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A lecture from a social sciences class (3)

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Listen to audio recording and answer the questions.

Listen to part of a lecture from a social sciences class.

Prof: Are we ready? Let's start. Today's topic is fast food. For many people in other countries, fast food equals American food. All Germans eat sausages, all Chinese eat rice, and all Americans eat hamburgers, right? Well, um, actually, we do eat a lot of hamburgers. In fact, the average American eats three hamburgers a week, along with four orders of French fries. I'll tell you, my son is not average, because he'd eat three hamburgers a day, if I'd let him. And I think he eats four orders of French fries by Wednesday. [laughter] But, even though we still eat hamburgers, did you know that we eat less now than we used to when I was your age? In 1976, we ate 94 pounds of beef per person each year. These days, we eat 68 pounds per person. From 94 to 68, that's quite a reduction! But eating [false start] But just because we eat fewer hamburgers does not mean we eat less fast food. As a matter of fact, we eat more fast food than ever. Here is some food for thought: In 1970, Americans spent six billion dollars a year on fast food. By 2001, that number had increased to one hundred and ten billion. Six billion to a hundred and ten billion in 30 years [whistles]! Man, if my stocks had done that well, I wouldn't be standing here teaching, I'd be in my private Lear jet on my way to Hawaii!

Uh, an easier way to imagine this might be that Americans spend more money annually on fast food than they do on university fees, personal computers, and new cars. We shell out more money for hamburgers, pizza, chicken and French fries than we do for movies, books, magazines, newspapers, DVDs and CDs combined. How many of you have bought a car? Oh, lots of you, I see. I bet you thought that was a big-ticket item. Now, how many of you often order pizza delivery or eat fast food on the weekends? Hmm, most of you! That doesn't seem so expensive, does it? But, if you're average, over the course of a year you'll spend more money on the food than you paid for that car - especially if you bought a used one.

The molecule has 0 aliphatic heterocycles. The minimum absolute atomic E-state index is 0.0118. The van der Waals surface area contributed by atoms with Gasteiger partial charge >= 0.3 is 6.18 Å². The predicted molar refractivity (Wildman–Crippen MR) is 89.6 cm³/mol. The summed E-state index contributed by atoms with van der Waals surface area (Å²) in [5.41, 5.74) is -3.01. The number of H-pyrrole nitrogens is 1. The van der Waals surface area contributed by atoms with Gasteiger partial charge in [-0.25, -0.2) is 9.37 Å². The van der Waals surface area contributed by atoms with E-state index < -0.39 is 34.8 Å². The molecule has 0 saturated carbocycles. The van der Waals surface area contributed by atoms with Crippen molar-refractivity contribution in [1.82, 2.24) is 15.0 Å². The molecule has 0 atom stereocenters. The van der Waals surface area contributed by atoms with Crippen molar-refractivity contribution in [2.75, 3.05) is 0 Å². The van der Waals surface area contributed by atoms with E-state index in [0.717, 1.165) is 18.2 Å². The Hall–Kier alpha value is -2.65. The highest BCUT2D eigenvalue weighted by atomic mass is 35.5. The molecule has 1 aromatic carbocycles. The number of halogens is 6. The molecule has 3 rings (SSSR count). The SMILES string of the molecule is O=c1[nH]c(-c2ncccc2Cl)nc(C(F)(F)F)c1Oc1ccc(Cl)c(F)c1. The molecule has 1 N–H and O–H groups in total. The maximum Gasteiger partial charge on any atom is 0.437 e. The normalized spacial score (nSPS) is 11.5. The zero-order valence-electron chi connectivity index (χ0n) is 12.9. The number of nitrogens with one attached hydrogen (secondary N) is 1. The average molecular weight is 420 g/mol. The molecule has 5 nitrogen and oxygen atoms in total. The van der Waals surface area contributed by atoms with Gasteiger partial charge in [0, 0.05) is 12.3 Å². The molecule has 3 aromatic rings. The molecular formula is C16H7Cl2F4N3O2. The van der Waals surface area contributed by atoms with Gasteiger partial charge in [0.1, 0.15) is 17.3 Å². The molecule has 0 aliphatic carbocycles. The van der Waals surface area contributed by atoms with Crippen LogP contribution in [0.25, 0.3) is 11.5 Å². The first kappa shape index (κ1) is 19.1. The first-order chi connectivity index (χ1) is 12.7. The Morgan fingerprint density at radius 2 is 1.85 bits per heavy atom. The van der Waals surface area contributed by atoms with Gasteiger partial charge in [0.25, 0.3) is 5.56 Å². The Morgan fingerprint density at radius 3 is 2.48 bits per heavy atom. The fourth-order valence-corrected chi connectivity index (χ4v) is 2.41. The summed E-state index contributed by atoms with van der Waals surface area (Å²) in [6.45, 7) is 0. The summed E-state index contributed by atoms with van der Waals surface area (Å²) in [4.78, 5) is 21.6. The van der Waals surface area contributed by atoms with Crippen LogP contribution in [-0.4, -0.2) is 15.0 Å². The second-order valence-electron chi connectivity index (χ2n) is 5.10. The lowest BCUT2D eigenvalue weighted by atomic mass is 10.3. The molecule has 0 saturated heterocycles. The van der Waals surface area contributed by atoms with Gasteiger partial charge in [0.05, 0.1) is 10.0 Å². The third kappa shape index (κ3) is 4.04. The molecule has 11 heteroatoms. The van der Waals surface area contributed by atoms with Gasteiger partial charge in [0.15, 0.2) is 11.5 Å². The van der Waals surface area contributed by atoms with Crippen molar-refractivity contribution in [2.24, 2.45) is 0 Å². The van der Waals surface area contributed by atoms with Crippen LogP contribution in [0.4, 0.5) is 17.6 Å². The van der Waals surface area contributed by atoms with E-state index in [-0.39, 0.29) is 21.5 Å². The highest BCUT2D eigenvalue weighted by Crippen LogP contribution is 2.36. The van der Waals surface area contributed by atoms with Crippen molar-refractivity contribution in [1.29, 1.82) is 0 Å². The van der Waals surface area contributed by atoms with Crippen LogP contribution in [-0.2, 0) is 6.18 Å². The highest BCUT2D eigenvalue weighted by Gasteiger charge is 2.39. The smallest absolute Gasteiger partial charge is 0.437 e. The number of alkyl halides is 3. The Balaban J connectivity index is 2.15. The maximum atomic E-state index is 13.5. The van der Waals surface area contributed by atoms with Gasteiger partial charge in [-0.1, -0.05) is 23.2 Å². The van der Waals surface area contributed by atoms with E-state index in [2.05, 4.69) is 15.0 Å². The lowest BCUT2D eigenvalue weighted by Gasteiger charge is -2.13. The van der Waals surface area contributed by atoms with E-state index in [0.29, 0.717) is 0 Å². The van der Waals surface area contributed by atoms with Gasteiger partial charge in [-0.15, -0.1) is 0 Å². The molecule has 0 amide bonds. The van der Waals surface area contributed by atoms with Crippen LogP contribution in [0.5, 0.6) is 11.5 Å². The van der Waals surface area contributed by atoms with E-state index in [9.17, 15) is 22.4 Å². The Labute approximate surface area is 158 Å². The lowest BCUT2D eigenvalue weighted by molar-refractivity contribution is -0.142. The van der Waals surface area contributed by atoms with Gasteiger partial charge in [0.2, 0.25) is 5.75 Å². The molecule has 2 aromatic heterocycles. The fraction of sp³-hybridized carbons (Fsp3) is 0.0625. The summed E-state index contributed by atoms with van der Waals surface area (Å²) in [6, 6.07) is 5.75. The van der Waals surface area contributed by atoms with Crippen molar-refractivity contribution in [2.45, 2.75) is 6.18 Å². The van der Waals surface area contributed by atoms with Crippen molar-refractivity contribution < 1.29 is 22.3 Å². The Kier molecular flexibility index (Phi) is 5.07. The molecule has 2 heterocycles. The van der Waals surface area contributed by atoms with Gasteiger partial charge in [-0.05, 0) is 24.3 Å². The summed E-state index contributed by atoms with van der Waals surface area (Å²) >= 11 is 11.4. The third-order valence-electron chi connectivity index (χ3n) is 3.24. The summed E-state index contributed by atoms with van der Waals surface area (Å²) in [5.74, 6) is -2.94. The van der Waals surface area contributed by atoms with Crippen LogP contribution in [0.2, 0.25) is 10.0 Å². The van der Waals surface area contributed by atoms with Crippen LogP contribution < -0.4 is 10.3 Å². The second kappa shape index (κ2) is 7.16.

In one sense, it's not surprising that we spend more on food than entertainment. After all, we have to eat. But Americans spend more money not just on food, but on fast food. Is this healthy? Um, probably not. Maybe you've noticed that Americans are getting fatter. And I don't mean just a little plump. We're getting obese. America has the largest percentage of obese people among all developed nations. Did you know that more than half of all US adults weigh too much? So do about twenty-five percent of our children. The US surgeon general calls this a crisis. A crisis! Think of it like a river. It keeps raining, and the river keeps rising. At first no one is very worried. But the water keeps rising, and rising. Then it overflows its banks and floods the city. Suddenly, we have a crisis. Why is being obese a crisis? Well, for one thing, it's killing us. Obesity - um, being too fat - increases the stress on our bodies. Our hearts and other organs have to work harder, and they break down sooner. Obesity is the number two cause of death in America today, right behind smoking. We all know how bad smoking is. Being too fat is the second-biggest killer.

Of course, there are other factors to consider. Simply eating fast food, by itself, does not make you obese. On the other hand, it doesn't help your health, either. A few years ago, a man decided to eat at McDonald's every day for a month: breakfast, lunch and dinner. Before he began doing this, he was in almost perfect health. Thirty days and about 40 pounds later, he had heart problems and trouble breathing. His liver and kidneys were weak. His doctor said his liver was similar to an alcoholic's. OK, I know this case was excessive. But the [false start] But what was scary was that while doing this, he found that about 20 percent of McDonald's customers really do eat there virtually every day.


What is the lecture mainly about?


According to the professor, how much does the average American eat each week?


Why does the professor mention a river?

Listen again to part of the passage and answer the following question.


What can be inferred about the professor when he says this: right?


What is the main danger of obesity?


What does the professor imply about the man who ate at McDonald's for one month?


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